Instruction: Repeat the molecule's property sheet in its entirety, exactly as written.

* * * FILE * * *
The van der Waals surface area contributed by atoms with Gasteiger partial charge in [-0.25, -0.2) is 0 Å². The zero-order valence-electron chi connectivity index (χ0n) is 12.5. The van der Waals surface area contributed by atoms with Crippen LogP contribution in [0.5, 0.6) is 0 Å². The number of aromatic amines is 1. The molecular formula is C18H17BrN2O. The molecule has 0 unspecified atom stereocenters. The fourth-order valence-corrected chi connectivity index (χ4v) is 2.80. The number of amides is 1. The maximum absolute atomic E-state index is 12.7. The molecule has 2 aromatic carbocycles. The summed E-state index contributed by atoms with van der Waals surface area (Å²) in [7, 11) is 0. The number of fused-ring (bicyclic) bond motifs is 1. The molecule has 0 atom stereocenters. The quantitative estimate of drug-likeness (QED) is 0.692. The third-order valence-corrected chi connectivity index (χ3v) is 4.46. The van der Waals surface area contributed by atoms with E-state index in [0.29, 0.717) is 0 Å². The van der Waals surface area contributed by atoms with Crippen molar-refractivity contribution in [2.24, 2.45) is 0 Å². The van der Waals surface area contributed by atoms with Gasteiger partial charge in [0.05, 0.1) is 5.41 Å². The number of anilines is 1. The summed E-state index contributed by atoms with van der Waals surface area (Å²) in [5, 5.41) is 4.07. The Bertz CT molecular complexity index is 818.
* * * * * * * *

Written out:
The van der Waals surface area contributed by atoms with Gasteiger partial charge in [-0.25, -0.2) is 0 Å². The zero-order valence-electron chi connectivity index (χ0n) is 12.5. The van der Waals surface area contributed by atoms with Crippen LogP contribution in [0.5, 0.6) is 0 Å². The number of aromatic amines is 1. The molecular formula is C18H17BrN2O. The molecule has 0 unspecified atom stereocenters. The fourth-order valence-corrected chi connectivity index (χ4v) is 2.80. The number of amides is 1. The maximum absolute atomic E-state index is 12.7. The molecule has 2 aromatic carbocycles. The summed E-state index contributed by atoms with van der Waals surface area (Å²) in [7, 11) is 0. The number of fused-ring (bicyclic) bond motifs is 1. The molecule has 0 atom stereocenters. The quantitative estimate of drug-likeness (QED) is 0.692. The third-order valence-corrected chi connectivity index (χ3v) is 4.46. The van der Waals surface area contributed by atoms with E-state index in [0.29, 0.717) is 0 Å². The van der Waals surface area contributed by atoms with Crippen molar-refractivity contribution in [2.24, 2.45) is 0 Å². The van der Waals surface area contributed by atoms with Gasteiger partial charge in [0.05, 0.1) is 5.41 Å². The number of anilines is 1. The summed E-state index contributed by atoms with van der Waals surface area (Å²) in [5, 5.41) is 4.07. The Bertz CT molecular complexity index is 818.